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Please use this identifier to cite or link to this item: http://arks.princeton.edu/ark:/88435/dsp012v23vt47t
Title: AMERICA’S ‘FRIENDS’: Social Media Use in U.S. Diplomacy
Authors: Haecker, Joshua
Advisors: Slaughter, Anne-Marie
Department: Woodrow Wilson School
Class Year: 2013
Abstract: The importance of Public Diplomacy in America’s diplomatic efforts continues to rise. In the wake of the Arab Spring – demonstrating the power of networks of people connected via the Internet – the U.S. State Department must embrace the need to reach out to such networks to effect lasting impact in their countries. While State-to-State diplomacy remains important, the growing interconnectedness of the world necessitates an understanding that the best way to connect to large groups of people is no longer via interactions with their government. The Office of Innovation at the State Department, under Alec Ross, has taken many laudable strides in this direction. They have hosted network development conferences in D.C. trained embassies in social media use, and helped create impressive numbers of public-private partnerships to produce results in potentially treacherous situations. Many embassies are also embracing Public Diplomacy through evolving Internet technologies. In the wake of the Fukushima disaster, American assistance and disaster relief was largely coordinated through Twitter. In India, Zimbabwe, and Uruguay Embassy staffers (often the Ambassadors themselves) host weekly Facebook chats to engage with foreign nationals. Though Ambassador Robert Ford departed Syria because of safety concerns over a year ago, he still maintains a vibrant virtual embassy presence through Facebook and Twitter. However, there remains much work to be done. Despite the exemplary efforts of these Embassies, many more posts maintain only a token presence online, and nothing has been done to encourage them to improve. Furthermore, most stories of success exist in a vacuum, well-known to staffers at that Embassy and a some at the State Department centrally, but not shared with the 195 other Embassies that could take advantage of these best practices. Even in the cases where Embassies are committed to social media engagement, many do not understand how to target the message. They have embraced the misconception that they cannot speak to everyone, and thus just speak on those issues by which they find it easiest to connect. Instead, America’s diplomats should focus on speaking to an appropriate collection of followers, such that those followers then spread the message forward to the entire audience they aim to reach. A better understanding of how the networks in their regions operate will facilitate these improvements. Moreover, there has been too little analysis of quantitative metrics available for social media efforts. As such, many easily fixed problems are not being addressed. It is true that many Embassies that pursued social media aggressively from the outset did not have access to the types of metrics two years ago that are available now. This new data, available through companies such as Topsy and SimplyMeasured allow an in-depth look not just at who the audience is, but also what types of content resonate with them and generate the most interaction. There are several embassies that primarily use Twitter to share videos, photos and links, and while this may be appropriate for some audiences, it is not with all. The data show that several embassies pursuing this strategy are in countries with widespread mobile Internet availability, but without anything approaching the high-speed Internet connections taken for granted in the Western world. Absent this bandwidth, multimedia content is likely to be ignored, and worse, may signal a disconnect with the audience the Embassy is trying to reach. A better understanding of an embassy’s audience through the use of metrics, as well as a centralized system for documenting and sharing successes and failures, can help to inaugurate Public Diplomacy efforts into the 21st century.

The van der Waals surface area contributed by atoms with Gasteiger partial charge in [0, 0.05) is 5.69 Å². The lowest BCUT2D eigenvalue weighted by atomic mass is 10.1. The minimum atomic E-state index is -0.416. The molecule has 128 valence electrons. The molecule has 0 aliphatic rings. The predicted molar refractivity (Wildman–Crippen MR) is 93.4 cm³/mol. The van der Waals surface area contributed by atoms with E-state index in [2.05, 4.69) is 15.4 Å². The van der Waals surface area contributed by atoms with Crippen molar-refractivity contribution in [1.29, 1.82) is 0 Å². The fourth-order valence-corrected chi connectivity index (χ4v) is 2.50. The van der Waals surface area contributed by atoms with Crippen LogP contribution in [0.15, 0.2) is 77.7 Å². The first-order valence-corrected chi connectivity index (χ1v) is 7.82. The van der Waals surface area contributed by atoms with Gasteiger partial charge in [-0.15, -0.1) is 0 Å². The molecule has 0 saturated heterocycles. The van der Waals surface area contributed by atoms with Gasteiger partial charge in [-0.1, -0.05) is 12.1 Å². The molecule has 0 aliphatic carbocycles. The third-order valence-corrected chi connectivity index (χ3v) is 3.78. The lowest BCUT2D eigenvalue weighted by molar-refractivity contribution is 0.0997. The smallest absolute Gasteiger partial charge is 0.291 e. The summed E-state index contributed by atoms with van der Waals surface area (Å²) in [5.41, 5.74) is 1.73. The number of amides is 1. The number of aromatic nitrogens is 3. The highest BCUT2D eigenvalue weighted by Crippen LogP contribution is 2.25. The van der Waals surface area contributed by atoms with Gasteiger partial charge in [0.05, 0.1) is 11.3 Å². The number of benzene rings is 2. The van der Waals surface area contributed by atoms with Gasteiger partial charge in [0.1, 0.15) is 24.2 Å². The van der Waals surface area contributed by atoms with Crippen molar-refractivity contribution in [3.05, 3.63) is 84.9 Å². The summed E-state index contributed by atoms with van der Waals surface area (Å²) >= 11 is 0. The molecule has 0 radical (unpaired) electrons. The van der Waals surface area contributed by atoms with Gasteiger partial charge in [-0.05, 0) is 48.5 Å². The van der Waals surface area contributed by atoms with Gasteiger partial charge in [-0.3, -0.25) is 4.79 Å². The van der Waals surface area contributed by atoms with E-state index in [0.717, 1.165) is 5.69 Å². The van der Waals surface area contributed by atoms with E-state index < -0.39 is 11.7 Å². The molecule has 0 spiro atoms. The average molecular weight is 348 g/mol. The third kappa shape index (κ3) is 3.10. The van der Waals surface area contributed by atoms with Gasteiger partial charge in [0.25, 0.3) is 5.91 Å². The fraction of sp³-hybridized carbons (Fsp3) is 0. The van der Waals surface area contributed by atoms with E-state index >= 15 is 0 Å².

Extent: 92 pages
URI: http://arks.princeton.edu/ark:/88435/dsp012v23vt47t
Access Restrictions: Walk-in Access. This thesis can only be viewed on computer terminals at the Mudd Manuscript Library.
Type of Material: Princeton University Senior Theses
Language: en_US
Appears in Collections:Woodrow Wilson School, 1929-2016

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